17

The numbers of deaths in the concentrations camps differ in quality for 'white' and 'black' internees. For black and coloured: What records there are show that 115,700 were interned, slightly more than half of those in Orange River Colony, as it was known at the time, and the rest in Transvaal. The records also show that 14,154 died, over 80 per cent of ...


17

Actually the most distinctive papal headgear, the one that popes used to be drawn wearing in political cartoons to distinguish them from ordinary bishops, is what is called the papal tiara, a tall conical shape with three crowns around it, one above the other. Of course the popes have rarely wore the papal tiara in the last fifty years or so, so younger ...


16

According to Cut Bronze Coins in the Ancient Near East in Actes Du XIe Congrès International de Numismatique: The cutting in half of bronze coins to make change is a well known phenomenon in ancient times. In the West, the practice began in Sicily late in the 3rd century B.C. with the halving of the Poseidon/trident bronzes of Hieron II of Syracuse (c....


16

Few sources stress Francis-Ferdinand’s passion for hunting. Yet he scoured the globe for species to kill with a zeal that far exceeded the social demands of his day. He was an early adept of the machine-gun, and would have all the animals of the forest driven into his sights. Two of his trips to Poland sufficed to bring the European bison to the point of ...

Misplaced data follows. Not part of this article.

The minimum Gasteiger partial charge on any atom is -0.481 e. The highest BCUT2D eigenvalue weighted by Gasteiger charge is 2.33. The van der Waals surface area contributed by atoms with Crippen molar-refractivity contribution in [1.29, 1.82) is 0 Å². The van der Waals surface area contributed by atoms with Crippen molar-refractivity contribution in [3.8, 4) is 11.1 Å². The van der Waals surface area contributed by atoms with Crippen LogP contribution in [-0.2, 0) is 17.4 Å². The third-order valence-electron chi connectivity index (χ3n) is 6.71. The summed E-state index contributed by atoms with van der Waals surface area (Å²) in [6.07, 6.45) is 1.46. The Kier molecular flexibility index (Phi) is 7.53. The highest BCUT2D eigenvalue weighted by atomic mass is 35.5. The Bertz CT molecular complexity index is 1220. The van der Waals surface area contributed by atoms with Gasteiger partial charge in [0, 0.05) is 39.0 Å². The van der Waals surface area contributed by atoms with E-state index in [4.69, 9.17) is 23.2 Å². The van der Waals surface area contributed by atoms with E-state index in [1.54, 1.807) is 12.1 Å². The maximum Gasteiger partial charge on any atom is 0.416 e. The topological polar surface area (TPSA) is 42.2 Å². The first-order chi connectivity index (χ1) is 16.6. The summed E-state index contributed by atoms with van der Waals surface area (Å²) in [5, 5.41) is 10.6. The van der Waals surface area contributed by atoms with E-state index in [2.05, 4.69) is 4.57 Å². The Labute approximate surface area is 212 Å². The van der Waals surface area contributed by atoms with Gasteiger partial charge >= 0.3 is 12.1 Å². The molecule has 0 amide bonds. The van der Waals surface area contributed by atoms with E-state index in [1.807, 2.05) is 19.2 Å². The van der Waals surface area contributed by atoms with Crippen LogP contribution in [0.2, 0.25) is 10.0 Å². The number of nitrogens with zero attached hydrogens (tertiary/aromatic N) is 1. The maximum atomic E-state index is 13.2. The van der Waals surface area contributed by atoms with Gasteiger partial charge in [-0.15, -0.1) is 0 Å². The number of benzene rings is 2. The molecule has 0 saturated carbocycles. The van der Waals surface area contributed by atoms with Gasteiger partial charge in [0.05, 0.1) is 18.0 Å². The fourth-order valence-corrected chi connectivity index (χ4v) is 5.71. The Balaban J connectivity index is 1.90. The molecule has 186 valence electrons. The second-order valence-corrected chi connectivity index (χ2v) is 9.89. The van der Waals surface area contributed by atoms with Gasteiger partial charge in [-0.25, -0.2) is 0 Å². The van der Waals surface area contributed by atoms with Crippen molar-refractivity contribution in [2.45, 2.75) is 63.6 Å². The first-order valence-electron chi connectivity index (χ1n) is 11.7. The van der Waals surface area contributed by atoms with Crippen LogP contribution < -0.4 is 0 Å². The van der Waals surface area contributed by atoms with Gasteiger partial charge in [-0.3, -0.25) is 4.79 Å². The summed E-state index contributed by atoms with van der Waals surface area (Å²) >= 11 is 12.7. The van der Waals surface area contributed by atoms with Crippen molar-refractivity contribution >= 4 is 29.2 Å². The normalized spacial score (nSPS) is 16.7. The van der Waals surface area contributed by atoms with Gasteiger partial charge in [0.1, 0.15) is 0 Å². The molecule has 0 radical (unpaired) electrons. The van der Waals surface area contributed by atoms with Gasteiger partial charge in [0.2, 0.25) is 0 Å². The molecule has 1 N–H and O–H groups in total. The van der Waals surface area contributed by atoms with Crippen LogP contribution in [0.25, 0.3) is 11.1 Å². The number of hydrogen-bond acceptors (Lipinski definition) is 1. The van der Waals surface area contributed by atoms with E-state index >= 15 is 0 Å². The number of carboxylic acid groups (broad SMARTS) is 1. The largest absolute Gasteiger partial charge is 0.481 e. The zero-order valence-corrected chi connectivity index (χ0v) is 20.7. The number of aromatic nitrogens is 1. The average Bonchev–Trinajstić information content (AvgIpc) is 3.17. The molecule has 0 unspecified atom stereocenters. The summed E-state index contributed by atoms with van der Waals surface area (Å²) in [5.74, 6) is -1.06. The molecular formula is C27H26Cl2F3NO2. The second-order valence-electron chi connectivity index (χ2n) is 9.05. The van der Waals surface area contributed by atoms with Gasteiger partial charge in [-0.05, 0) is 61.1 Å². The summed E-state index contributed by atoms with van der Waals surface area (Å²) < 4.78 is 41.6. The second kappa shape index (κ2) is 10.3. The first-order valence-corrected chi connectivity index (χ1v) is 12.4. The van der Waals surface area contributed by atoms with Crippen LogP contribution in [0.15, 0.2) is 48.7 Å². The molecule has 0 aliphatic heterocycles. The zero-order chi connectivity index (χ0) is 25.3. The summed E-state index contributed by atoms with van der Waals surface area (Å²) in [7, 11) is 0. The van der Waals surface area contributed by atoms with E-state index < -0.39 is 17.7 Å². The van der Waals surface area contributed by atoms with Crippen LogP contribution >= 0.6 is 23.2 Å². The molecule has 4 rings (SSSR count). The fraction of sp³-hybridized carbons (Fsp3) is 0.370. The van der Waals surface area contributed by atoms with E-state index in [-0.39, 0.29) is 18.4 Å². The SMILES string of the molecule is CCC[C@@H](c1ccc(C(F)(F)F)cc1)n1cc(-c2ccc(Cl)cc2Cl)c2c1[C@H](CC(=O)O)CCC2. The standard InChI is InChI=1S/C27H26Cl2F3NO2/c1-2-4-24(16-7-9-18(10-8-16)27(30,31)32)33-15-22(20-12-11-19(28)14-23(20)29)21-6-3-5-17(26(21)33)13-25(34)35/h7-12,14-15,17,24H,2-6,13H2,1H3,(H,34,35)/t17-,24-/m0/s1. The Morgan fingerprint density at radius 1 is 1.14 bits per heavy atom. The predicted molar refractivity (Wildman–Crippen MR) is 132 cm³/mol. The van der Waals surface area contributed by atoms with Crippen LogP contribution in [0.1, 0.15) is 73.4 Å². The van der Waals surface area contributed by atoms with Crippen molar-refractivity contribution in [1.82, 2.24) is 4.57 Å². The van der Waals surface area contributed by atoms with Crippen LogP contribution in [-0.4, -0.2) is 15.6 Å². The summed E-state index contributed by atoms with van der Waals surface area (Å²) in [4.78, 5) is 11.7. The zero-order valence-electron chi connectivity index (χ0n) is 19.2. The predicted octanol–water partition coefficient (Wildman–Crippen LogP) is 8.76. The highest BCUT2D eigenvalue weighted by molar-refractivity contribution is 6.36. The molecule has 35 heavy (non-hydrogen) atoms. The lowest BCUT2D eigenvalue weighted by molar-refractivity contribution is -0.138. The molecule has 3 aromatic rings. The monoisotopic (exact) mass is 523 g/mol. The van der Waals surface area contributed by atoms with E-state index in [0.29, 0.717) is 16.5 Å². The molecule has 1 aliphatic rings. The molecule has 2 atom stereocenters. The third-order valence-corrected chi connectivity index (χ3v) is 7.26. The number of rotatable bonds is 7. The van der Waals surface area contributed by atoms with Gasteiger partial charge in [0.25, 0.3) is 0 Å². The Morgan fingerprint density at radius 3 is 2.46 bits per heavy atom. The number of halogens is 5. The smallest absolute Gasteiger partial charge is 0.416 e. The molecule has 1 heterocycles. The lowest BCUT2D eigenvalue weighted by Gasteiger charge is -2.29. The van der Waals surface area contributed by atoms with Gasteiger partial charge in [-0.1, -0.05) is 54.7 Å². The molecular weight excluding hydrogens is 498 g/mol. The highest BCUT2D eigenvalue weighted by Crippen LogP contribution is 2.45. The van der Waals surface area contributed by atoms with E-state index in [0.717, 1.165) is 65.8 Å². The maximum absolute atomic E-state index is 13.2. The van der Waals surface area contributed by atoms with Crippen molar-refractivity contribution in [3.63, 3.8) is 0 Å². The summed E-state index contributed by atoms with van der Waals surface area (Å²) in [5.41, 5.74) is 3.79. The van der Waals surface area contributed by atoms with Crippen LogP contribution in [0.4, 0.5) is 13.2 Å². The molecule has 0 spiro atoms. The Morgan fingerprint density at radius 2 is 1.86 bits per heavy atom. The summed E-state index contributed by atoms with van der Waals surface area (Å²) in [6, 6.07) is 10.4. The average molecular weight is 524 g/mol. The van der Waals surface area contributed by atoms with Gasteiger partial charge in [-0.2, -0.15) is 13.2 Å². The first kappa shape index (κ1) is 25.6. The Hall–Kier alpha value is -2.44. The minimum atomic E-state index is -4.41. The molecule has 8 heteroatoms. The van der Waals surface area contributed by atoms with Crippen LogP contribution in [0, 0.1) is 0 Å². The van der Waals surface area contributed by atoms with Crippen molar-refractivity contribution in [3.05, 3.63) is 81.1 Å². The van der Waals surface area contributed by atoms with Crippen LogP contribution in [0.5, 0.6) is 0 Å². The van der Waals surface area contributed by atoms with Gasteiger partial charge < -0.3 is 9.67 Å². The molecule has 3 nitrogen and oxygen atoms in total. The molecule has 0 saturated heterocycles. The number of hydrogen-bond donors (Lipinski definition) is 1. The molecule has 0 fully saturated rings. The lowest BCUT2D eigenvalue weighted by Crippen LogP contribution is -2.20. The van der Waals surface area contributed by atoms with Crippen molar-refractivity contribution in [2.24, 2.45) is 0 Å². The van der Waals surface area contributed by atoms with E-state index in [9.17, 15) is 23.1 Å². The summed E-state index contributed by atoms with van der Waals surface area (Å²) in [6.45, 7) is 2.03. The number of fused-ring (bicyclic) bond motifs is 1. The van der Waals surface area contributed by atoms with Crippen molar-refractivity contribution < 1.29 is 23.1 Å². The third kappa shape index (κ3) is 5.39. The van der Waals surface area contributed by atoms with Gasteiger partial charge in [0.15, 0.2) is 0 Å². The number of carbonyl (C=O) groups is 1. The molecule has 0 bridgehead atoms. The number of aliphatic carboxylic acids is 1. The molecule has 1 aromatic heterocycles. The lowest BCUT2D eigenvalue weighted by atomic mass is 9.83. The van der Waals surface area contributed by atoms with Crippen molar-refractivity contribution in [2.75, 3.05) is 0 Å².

12

Obama is not the first sitting US president to publish an academic journal article. In September 1897, William McKinley (25th) published an article in the American Annals of the Deaf. The American Annals of the Deaf is a professional journal dedicated to quality in education and related services for deaf or hard of hearing children and adults. First ...


12

Roger has found the article in question by Leibowitz. I think the passage that Solzhenitsyn is referring to is on the top of page 160: The prisoners at Krukovd [the prison which Leibowitz visited] are not a burden to the government, as they are in our country, because in Russia they earn and pay for their own keep. [...] The result of this whole program ...


12

There is little doubt that the cold water was deadly to many of the victims in the Titanic desaster. The figure given in the Wikipedia article, that "most people who entered the −2°C (28°F) water died in 15–30 minutes" is certainly plausible. However, note the word "most": the quote doesn't state how many lived longer than 30 minutes, but there must have ...